February 8, 2010
“There’s a world without shrimp?”
This is another variant of Kumihimo, where you use two different sizes of beads — in this case, 4mm oval crystals and size 15 seed beads. There are four seed beads to every crystal. I only had enough crystals to mae a bracelet, but sometimes that’s just how it goes.
It’s finished off with a chain and a lobster clasp, which I hardly ever do, but the bracelet was so delicate I felt it needed a delicate closure. I also wanted it to be easy to fit different-sized wrists.
This is honestly one of my favorite pieces that I’ve made so far. And I don’t even like pink!
It’ll be up on my etsy shop soon — I’m going to have a big etsy-shop-listing-extravaganza this weekend!
February 7, 2010
“Sorry, Mario, but your princess is in another castle!”
Whoever first realized that 8-bit and 16-bit video game images make great craft patterns was a genius. A simple screenshot gives you a pattern for needlepoint, cross-stitch, quilting, and even that thing where you set little plastic beads on a pegboard and iron them so they fuse together. (I may or may not have made my ex-boyfriend a set of coasters of original MegaMan characters with said plastic beads.)
The Super Nintendo was my first video game system (thanks, Grandma!) and Super Mario Brothers was my first video game. When I bought a Wii, it was at least as much for the downloadable classic games as it was about the nifty new controller system.
So naturally I had to make these earrings.
The earrings are stitched onto black congress cloth* with shiny rayon embroidery floss. Then I thoroughly coat them in Mod-Podge to seal them, and when it has fully dried, I cut them out and attach them to earring wires. Next time I’ll probably make some that dangle, with a string of beads between the character and the earring wire.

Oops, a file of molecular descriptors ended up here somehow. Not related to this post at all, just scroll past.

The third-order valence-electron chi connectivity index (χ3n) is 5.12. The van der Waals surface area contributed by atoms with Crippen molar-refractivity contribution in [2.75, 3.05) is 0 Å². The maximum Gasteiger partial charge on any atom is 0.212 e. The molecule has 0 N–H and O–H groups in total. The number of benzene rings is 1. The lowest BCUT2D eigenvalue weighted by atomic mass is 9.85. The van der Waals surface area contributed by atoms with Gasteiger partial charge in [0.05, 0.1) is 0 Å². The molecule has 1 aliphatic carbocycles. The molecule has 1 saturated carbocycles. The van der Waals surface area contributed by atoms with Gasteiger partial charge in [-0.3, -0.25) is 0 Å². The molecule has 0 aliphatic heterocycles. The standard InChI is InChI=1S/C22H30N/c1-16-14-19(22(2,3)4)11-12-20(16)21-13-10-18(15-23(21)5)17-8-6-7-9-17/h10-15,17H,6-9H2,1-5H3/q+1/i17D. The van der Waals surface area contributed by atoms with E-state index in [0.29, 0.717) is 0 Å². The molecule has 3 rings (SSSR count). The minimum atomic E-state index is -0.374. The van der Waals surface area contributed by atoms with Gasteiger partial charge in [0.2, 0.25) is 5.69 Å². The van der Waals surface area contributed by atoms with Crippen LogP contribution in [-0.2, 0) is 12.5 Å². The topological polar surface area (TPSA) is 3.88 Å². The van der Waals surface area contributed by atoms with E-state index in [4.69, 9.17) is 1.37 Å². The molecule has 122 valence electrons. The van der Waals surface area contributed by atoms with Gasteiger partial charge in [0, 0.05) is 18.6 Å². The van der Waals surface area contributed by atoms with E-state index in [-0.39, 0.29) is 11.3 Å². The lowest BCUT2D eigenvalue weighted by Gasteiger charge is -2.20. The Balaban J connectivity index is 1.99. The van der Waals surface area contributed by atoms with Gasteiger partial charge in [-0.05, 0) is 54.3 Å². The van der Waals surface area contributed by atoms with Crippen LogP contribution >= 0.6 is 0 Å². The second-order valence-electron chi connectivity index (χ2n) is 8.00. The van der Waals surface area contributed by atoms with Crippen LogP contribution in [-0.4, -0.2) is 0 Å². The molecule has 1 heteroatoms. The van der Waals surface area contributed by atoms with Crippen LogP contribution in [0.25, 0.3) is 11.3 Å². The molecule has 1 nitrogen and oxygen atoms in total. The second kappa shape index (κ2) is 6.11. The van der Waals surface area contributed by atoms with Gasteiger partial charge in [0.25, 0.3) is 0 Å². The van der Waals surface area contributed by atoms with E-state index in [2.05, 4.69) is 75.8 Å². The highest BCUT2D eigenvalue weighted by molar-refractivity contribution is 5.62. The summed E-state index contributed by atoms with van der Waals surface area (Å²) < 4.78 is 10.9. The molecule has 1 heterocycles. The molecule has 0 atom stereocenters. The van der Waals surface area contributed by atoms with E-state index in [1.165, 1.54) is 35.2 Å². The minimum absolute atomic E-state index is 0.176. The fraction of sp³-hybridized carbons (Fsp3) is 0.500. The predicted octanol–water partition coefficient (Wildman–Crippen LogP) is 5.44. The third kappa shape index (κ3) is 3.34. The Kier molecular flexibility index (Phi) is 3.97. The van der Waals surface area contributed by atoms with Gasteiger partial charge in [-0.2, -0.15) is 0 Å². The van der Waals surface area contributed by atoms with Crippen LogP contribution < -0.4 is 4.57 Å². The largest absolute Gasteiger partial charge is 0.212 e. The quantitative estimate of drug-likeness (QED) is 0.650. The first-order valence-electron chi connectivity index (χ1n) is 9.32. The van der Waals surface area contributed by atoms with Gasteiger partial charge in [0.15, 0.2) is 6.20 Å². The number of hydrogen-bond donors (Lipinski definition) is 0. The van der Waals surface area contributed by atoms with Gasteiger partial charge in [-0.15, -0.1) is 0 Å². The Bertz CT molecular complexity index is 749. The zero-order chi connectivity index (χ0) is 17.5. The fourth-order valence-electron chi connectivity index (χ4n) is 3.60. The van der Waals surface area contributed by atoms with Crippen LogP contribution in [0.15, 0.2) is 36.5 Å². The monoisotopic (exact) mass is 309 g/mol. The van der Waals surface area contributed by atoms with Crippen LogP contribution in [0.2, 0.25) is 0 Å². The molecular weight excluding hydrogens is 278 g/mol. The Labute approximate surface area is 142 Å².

*Except for the music notes, which are on white congress cloth.
I think the triple mushroom-flower-star ones are my favorite. I also have plans for Raccoon Mario and Flying Koopa and several other larger ones.
I’ve also begun a sampler based on these designs (why? because I’m entirely crazy). It’s done in a historically authentic Pennsylvania Quaker sampler style (why? who knows, I was reading an article about them). And it’s fully-reversible (why? because apparently I’m a masochist). I’m not sure I’ll ever finish it, but it’s kinda fun, even as a work in progress.
January 22, 2010
“I’ll give you a witch!”
I just discovered a form of japanese braiding called kumihimo, and I am in love. When you add beads, it looks just like bead crochet. Gypsy pronounced this to be “kumibeado” and I think that’s just perfect.
This is a simple kumibeado necklace, done with all size 8 seed beads in two colors of red.
January 21, 2010
“I’m powerful, and I’m beautiful, and I don’t need you to complete me. And you’re mean!”
This chunky bracelet is a variation of spiral peyote called a Cellini Spiral. It uses seed beads in sizes 15, 11, and 8: three rows in size 15, two rows in size 11, and three rows in size 8. Originally I thought I’d need much bigger beads for this project, and I bought sixes and even a tube of fours! That didn’t work out so well.
There’s no closure. You have to make it just the right size — big enough to slip on over your hand, small enough that it doesn’t fall off all the time.
It takes a while to stitch, but the stitching is surprisingly simple, and the result is really striking.
I’ll have an e-book tutorial up in my etsy shop soon!